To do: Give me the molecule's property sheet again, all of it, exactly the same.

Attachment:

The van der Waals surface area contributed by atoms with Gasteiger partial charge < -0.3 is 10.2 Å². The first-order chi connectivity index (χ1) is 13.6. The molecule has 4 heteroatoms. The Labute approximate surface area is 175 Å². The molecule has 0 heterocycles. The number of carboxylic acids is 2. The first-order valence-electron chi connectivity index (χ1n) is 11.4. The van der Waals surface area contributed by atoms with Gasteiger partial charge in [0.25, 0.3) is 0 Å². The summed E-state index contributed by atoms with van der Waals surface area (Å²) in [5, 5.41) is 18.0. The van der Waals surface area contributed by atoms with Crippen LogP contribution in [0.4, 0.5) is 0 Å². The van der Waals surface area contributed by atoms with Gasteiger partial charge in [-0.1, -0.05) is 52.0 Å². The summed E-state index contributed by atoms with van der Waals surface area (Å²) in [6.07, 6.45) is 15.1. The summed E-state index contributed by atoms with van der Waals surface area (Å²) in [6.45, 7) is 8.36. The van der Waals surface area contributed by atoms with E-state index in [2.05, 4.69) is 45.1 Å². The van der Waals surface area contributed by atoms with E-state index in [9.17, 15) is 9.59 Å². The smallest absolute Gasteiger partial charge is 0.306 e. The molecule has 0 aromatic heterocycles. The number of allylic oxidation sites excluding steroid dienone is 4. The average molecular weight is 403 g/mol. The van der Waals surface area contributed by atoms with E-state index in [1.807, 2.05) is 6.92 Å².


The van der Waals surface area contributed by atoms with Gasteiger partial charge < -0.3 is 10.2 Å². The first-order chi connectivity index (χ1) is 13.6. The molecule has 4 heteroatoms. The Labute approximate surface area is 175 Å². The molecule has 0 heterocycles. The number of carboxylic acids is 2. The first-order valence-electron chi connectivity index (χ1n) is 11.4. The van der Waals surface area contributed by atoms with Gasteiger partial charge in [0.25, 0.3) is 0 Å². The summed E-state index contributed by atoms with van der Waals surface area (Å²) in [5, 5.41) is 18.0. The van der Waals surface area contributed by atoms with Crippen LogP contribution in [0.4, 0.5) is 0 Å². The van der Waals surface area contributed by atoms with Gasteiger partial charge in [-0.1, -0.05) is 52.0 Å². The summed E-state index contributed by atoms with van der Waals surface area (Å²) in [6.07, 6.45) is 15.1. The summed E-state index contributed by atoms with van der Waals surface area (Å²) in [6.45, 7) is 8.36. The van der Waals surface area contributed by atoms with E-state index in [2.05, 4.69) is 45.1 Å². The van der Waals surface area contributed by atoms with E-state index in [9.17, 15) is 9.59 Å². The smallest absolute Gasteiger partial charge is 0.306 e. The molecule has 0 aromatic heterocycles. The number of allylic oxidation sites excluding steroid dienone is 4. The average molecular weight is 403 g/mol. The van der Waals surface area contributed by atoms with E-state index in [1.807, 2.05) is 6.92 Å².